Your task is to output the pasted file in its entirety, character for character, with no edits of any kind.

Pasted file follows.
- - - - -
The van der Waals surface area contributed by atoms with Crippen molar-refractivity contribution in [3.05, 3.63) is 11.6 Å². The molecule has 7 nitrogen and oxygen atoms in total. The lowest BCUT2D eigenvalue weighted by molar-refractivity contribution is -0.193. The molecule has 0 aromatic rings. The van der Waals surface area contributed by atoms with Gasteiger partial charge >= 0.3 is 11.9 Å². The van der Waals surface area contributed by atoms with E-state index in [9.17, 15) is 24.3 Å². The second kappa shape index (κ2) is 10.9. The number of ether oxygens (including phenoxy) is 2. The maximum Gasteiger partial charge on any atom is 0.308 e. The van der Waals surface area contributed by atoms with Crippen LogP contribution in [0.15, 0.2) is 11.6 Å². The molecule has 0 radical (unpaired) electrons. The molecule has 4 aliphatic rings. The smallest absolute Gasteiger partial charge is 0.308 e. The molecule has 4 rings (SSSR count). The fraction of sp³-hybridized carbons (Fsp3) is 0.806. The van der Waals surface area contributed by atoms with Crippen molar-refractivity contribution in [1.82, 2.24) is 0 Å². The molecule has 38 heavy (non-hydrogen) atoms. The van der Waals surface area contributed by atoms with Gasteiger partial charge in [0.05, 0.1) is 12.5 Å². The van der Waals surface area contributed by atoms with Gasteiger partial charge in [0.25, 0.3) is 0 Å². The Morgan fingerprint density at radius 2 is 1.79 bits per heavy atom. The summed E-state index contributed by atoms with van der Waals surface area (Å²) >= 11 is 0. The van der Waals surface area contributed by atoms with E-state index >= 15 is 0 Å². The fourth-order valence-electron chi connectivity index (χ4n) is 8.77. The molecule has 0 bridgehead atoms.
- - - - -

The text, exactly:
The van der Waals surface area contributed by atoms with Crippen molar-refractivity contribution in [3.05, 3.63) is 11.6 Å². The molecule has 7 nitrogen and oxygen atoms in total. The lowest BCUT2D eigenvalue weighted by molar-refractivity contribution is -0.193. The molecule has 0 aromatic rings. The van der Waals surface area contributed by atoms with Gasteiger partial charge >= 0.3 is 11.9 Å². The van der Waals surface area contributed by atoms with E-state index in [9.17, 15) is 24.3 Å². The second kappa shape index (κ2) is 10.9. The number of ether oxygens (including phenoxy) is 2. The maximum Gasteiger partial charge on any atom is 0.308 e. The van der Waals surface area contributed by atoms with Crippen LogP contribution in [0.15, 0.2) is 11.6 Å². The molecule has 0 radical (unpaired) electrons. The molecule has 4 aliphatic rings. The smallest absolute Gasteiger partial charge is 0.308 e. The molecule has 4 rings (SSSR count). The fraction of sp³-hybridized carbons (Fsp3) is 0.806. The van der Waals surface area contributed by atoms with Crippen molar-refractivity contribution in [1.82, 2.24) is 0 Å². The molecule has 38 heavy (non-hydrogen) atoms. The van der Waals surface area contributed by atoms with Gasteiger partial charge in [0.05, 0.1) is 12.5 Å². The van der Waals surface area contributed by atoms with Gasteiger partial charge in [0.25, 0.3) is 0 Å². The Morgan fingerprint density at radius 2 is 1.79 bits per heavy atom. The summed E-state index contributed by atoms with van der Waals surface area (Å²) >= 11 is 0. The van der Waals surface area contributed by atoms with E-state index >= 15 is 0 Å². The fourth-order valence-electron chi connectivity index (χ4n) is 8.77. The molecule has 0 bridgehead atoms.